* 736d826       master Building
| * 4657b01     fdab66dc33 Done!
| * 3af011a     fdab66dc33 Closer...
| * 6372833     fdab66dc33 Closer...
| * d345a43     fdab66dc33 Building...
| * 0b64509     fdab66dc33 Building...
| * 9da143c     fdab66dc33 Building...
| * c99dbce     fdab66dc33 Building...
| * 501a25c     fdab66dc33 Building...
| * 4f999ee     fdab66dc33 Building new feature
* e891881       master Work on master
| *   3571493   release Releasing version 2!
| |\  
| |/  
* | 68f75f0     master Feature 1 done
* | 5dbe17c     master Feature 2 done
| * bbcc8e8     release Bugfix on current release
* d5732fd       release Work directly on master
* 1098d81       release Initial commit

Working from the bottom: some initial work was done; a release was made, then we realized that we needed to fix a bug in it; we got approval for two features in reverse order from their starting, another release was cut. Then some work happened directly on master. Now things get a little more confusing. The branch on the right (fdab66dc33 is actually the branch name) is a feature branch which has had a lot of commits made to it. The branch on the left is the master branch, and the three commits at the top are the result of merging the feature branch into it and then using git rebase -i to squish some of the feature branch's commits together.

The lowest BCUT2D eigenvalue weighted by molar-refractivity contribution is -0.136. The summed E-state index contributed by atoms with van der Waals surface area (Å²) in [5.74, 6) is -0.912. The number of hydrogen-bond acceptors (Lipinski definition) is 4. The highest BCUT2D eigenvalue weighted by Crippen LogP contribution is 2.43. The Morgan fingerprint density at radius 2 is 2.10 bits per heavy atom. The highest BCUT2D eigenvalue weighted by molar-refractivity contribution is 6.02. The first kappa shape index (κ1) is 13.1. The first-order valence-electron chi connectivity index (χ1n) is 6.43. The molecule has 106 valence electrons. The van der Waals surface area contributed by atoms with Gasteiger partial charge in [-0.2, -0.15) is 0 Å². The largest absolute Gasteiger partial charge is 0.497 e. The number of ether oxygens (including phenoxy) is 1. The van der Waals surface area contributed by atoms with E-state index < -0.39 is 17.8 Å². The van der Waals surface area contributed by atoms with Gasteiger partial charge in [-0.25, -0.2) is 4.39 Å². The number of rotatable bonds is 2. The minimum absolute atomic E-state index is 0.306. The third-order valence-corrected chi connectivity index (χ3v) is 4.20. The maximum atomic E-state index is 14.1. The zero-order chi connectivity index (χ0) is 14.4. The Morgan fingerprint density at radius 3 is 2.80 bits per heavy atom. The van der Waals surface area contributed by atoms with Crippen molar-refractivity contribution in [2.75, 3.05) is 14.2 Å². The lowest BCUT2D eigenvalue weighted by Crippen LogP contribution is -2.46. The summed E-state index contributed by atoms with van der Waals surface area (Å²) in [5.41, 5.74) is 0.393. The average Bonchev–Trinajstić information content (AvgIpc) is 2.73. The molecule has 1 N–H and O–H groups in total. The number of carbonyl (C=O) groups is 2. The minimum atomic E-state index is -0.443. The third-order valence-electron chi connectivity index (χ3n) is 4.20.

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Ok, but this doesn't seem to help with a very different releases and master branches. We use --squash a lot, I don't see how that helps with a history problem though. If master is very different to releases, then when merging the feature into either of those branches, we will have a lot of differences. Perhaps I am missing something? –  Christian Jun 4 '13 at 4:07